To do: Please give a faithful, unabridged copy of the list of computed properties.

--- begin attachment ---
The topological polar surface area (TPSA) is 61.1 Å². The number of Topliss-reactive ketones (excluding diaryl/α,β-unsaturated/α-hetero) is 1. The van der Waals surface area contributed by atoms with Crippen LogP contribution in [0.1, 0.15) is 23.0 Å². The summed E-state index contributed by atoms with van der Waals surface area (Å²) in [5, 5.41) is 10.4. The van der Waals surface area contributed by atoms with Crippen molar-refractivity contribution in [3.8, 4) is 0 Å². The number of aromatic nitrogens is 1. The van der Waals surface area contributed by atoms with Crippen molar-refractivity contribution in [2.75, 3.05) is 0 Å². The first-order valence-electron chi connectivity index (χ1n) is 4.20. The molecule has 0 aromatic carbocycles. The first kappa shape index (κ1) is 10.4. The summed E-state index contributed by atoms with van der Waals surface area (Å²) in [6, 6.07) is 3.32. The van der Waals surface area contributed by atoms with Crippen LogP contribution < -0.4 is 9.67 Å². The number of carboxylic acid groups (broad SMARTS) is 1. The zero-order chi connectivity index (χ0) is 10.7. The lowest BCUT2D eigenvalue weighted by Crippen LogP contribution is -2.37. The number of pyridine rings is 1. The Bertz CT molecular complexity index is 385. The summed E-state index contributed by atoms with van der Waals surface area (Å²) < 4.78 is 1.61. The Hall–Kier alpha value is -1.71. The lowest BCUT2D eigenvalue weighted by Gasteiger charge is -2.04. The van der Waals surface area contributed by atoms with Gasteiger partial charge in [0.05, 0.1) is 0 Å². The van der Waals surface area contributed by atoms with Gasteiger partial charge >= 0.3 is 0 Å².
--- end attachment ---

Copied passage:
The topological polar surface area (TPSA) is 61.1 Å². The number of Topliss-reactive ketones (excluding diaryl/α,β-unsaturated/α-hetero) is 1. The van der Waals surface area contributed by atoms with Crippen LogP contribution in [0.1, 0.15) is 23.0 Å². The summed E-state index contributed by atoms with van der Waals surface area (Å²) in [5, 5.41) is 10.4. The van der Waals surface area contributed by atoms with Crippen molar-refractivity contribution in [3.8, 4) is 0 Å². The number of aromatic nitrogens is 1. The van der Waals surface area contributed by atoms with Crippen molar-refractivity contribution in [2.75, 3.05) is 0 Å². The first-order valence-electron chi connectivity index (χ1n) is 4.20. The molecule has 0 aromatic carbocycles. The first kappa shape index (κ1) is 10.4. The summed E-state index contributed by atoms with van der Waals surface area (Å²) in [6, 6.07) is 3.32. The van der Waals surface area contributed by atoms with Crippen LogP contribution < -0.4 is 9.67 Å². The number of carboxylic acid groups (broad SMARTS) is 1. The zero-order chi connectivity index (χ0) is 10.7. The lowest BCUT2D eigenvalue weighted by Crippen LogP contribution is -2.37. The number of pyridine rings is 1. The Bertz CT molecular complexity index is 385. The summed E-state index contributed by atoms with van der Waals surface area (Å²) < 4.78 is 1.61. The Hall–Kier alpha value is -1.71. The lowest BCUT2D eigenvalue weighted by Gasteiger charge is -2.04. The van der Waals surface area contributed by atoms with Gasteiger partial charge in [0.05, 0.1) is 0 Å². The van der Waals surface area contributed by atoms with Gasteiger partial charge >= 0.3 is 0 Å².